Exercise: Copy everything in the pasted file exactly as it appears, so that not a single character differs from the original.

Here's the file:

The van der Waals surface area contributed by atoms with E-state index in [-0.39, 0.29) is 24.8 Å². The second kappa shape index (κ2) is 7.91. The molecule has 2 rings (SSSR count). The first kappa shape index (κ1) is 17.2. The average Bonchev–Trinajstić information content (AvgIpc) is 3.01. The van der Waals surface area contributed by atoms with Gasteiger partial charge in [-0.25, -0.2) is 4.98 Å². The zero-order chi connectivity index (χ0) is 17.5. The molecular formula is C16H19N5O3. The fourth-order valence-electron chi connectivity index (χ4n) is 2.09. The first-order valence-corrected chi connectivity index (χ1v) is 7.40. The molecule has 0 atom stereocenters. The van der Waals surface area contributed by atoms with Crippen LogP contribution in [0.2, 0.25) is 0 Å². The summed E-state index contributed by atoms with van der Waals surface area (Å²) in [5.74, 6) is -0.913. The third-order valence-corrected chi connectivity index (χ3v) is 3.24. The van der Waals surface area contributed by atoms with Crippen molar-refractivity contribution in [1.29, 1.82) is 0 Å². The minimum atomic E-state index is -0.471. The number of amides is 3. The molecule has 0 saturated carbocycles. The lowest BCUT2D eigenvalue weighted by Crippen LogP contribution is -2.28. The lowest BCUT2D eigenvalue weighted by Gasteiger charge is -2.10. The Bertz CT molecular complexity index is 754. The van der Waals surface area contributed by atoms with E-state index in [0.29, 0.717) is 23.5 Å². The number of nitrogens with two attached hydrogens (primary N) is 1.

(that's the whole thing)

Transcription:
The van der Waals surface area contributed by atoms with E-state index in [-0.39, 0.29) is 24.8 Å². The second kappa shape index (κ2) is 7.91. The molecule has 2 rings (SSSR count). The first kappa shape index (κ1) is 17.2. The average Bonchev–Trinajstić information content (AvgIpc) is 3.01. The van der Waals surface area contributed by atoms with Gasteiger partial charge in [-0.25, -0.2) is 4.98 Å². The zero-order chi connectivity index (χ0) is 17.5. The molecular formula is C16H19N5O3. The fourth-order valence-electron chi connectivity index (χ4n) is 2.09. The first-order valence-corrected chi connectivity index (χ1v) is 7.40. The molecule has 0 atom stereocenters. The van der Waals surface area contributed by atoms with Crippen LogP contribution in [0.2, 0.25) is 0 Å². The summed E-state index contributed by atoms with van der Waals surface area (Å²) in [5.74, 6) is -0.913. The third-order valence-corrected chi connectivity index (χ3v) is 3.24. The van der Waals surface area contributed by atoms with Crippen molar-refractivity contribution in [1.29, 1.82) is 0 Å². The minimum atomic E-state index is -0.471. The number of amides is 3. The molecule has 0 saturated carbocycles. The lowest BCUT2D eigenvalue weighted by Crippen LogP contribution is -2.28. The lowest BCUT2D eigenvalue weighted by Gasteiger charge is -2.10. The Bertz CT molecular complexity index is 754. The van der Waals surface area contributed by atoms with E-state index in [0.29, 0.717) is 23.5 Å². The number of nitrogens with two attached hydrogens (primary N) is 1.